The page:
Over the last 18 months or so, I’ve been hearing a similar phrase from a number of my nonprofit executive coaching clients. The phrase?
“I don’t ask on the first date.”
This is often said with a self-righteous smuggness, as though the CEO is taking the moral high ground. Sometimes it’s said in advance of the meeting. Other times it’s an excuse for why a scheduled solicitation devolved into merely another cultivation visit.
These same CEO’s are incredibly frustrated that they can’t find enough donors for their cause. And that it takes forever to finally get a meeting scheduled with a prospect. After they’ve met with a prospect, had their “first date,” they’re ready to ask. But the prospect now seems elusive.
Dodging a bullet
I had an enlightening moment a couple weeks ago while interviewing a corporate CEO. He said he was probably too aggressive about asking. “I make the ask within 10 minutes of being there. I figure, why beat around the bush?” Then he gave me some insight into his mind when he’s the one being asked.
“When a nonprofit CEO comes to visit me, I know why they’re there. If they don’t ask me, I feel like I’ve dodged a bullet. When they call back in a couple weeks, it’s really easy to say, ‘Oh, we just met. There’s no need to meet again. Try back in six months.’ And six months later to say, ‘We recently met. Maybe six months from now.'”
Have you ever been on the “maybe in six months” cycle? It’s annoying isn’t? All that communication, or attempted communication, is about the ask not about developing a relationship. You start getting the feeling that you’re “bugging” and “hassling” the prospect.
Get your ego out of the way
In my experience, your “not asking on the first date” is a thinly veiled cover for being afraid. You are reluctant to ask so you use this nice sounding excuse to get out of doing it. It sounds like you are being donor-centered. But you’re not. You’re really putting yourself at the center!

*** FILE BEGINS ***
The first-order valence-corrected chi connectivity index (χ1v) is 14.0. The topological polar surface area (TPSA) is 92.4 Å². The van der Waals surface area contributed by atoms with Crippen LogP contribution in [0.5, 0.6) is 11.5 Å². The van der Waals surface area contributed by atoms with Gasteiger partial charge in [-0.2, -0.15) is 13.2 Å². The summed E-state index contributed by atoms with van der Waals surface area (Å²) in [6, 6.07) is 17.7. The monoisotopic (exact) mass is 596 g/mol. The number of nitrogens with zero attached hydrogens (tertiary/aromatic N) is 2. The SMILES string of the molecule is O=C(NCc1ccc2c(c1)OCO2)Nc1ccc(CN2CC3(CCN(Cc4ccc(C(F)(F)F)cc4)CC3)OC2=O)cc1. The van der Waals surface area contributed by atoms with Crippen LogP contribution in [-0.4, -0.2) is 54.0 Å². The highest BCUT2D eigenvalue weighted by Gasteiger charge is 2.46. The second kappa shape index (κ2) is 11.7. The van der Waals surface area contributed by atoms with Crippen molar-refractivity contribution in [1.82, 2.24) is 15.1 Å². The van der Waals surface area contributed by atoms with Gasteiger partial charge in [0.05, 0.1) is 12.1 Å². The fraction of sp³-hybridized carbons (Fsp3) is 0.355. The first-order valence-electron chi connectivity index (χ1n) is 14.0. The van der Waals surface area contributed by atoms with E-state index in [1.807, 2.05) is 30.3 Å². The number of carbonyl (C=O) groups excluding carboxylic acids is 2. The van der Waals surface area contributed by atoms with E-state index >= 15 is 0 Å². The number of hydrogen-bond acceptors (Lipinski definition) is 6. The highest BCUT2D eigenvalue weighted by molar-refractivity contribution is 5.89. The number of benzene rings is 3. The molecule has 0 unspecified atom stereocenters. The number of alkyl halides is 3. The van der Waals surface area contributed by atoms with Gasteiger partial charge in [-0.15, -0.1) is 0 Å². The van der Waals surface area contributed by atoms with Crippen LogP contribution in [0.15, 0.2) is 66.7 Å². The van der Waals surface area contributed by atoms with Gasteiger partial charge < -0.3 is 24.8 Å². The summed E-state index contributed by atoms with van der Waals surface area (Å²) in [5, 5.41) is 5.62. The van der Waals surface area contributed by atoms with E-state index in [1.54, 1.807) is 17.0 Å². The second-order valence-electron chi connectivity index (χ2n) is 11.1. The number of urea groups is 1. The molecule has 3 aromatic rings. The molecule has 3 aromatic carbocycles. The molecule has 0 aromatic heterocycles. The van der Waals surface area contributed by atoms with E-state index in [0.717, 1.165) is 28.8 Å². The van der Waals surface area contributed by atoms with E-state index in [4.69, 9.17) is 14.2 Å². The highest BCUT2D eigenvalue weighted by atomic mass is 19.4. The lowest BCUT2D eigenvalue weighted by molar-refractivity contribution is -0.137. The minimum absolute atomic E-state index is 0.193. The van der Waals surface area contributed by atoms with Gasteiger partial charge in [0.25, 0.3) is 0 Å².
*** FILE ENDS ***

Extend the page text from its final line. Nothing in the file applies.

If you were to take a step back, you’d realize this isn’t about you. It’s about your nonprofit and the donor. This isn’t your prospect’s first date! They’re already getting to know your nonprofit. They may have even indicated what aspect of your nonprofit they’d like to invest in. Their relationship is with the organization’s mission, not with you!
This is precisely what you want! Staff come and go. In order to have a successful fundraising program, you need donors who will support your nonprofit over a number of years, regardless of who happens to be at the helm or in the development director role.
Trust the relationship–and get to gratitude as quickly as possible
Even if you’re not sure if your team has done the “perfect” relationship building, trust that your visit isn’t the prospect’s “first date.” When you make the ask, you may find it helpful to couch it in terms like:
“I know you and I have only just met, but I can see you’re deeply committed to the work we do. May we ask you to consider a gift of _________.”
Most times, donors will be fine with that. They’ll even give you some extra grace since you’re the CEO. They know your time is precious so many will expect you to not be taking it up with multiple visits to them. And in asking sooner rather than later, you’re showing you respect their time too.
Once they’ve made their first gift, the fun starts. Now your communication can be about showing the impact their gift is making. You’re talking about them and the great things they’re helping make happen. Showing a donor the good work their investment is doing is far more fun than trying to chase them down for a solicitation appointment!
If you’ve got the initial appointment, strike while the iron is hot and get to gratitude as quickly as possible.
Thank you! 🙂
Brilliant Marc – and so true. There’s a myth that goes around saying that we HAVE to spend forever building relationships – and of course, the donor has to have had some sort of relationship with the charity – but if they’re at the point of meeting the CEO, the time has come to ask. I’ve spoken to a couple of potential donors who were actually annoyed that they’d come in to meet the CEO and no-one had asked them for money. What was the point of the meeting, they wondered? Most potential donors know why the CEO wants to meet them and are expecting an ask – so it’s crucial that someone actually does the asking. Great post – thanks!
That is a great point, Heather. People with the ability to make major gifts know the value of a CEO’s time. So not only are they annoyed themselves, they may question the CEO’s time management!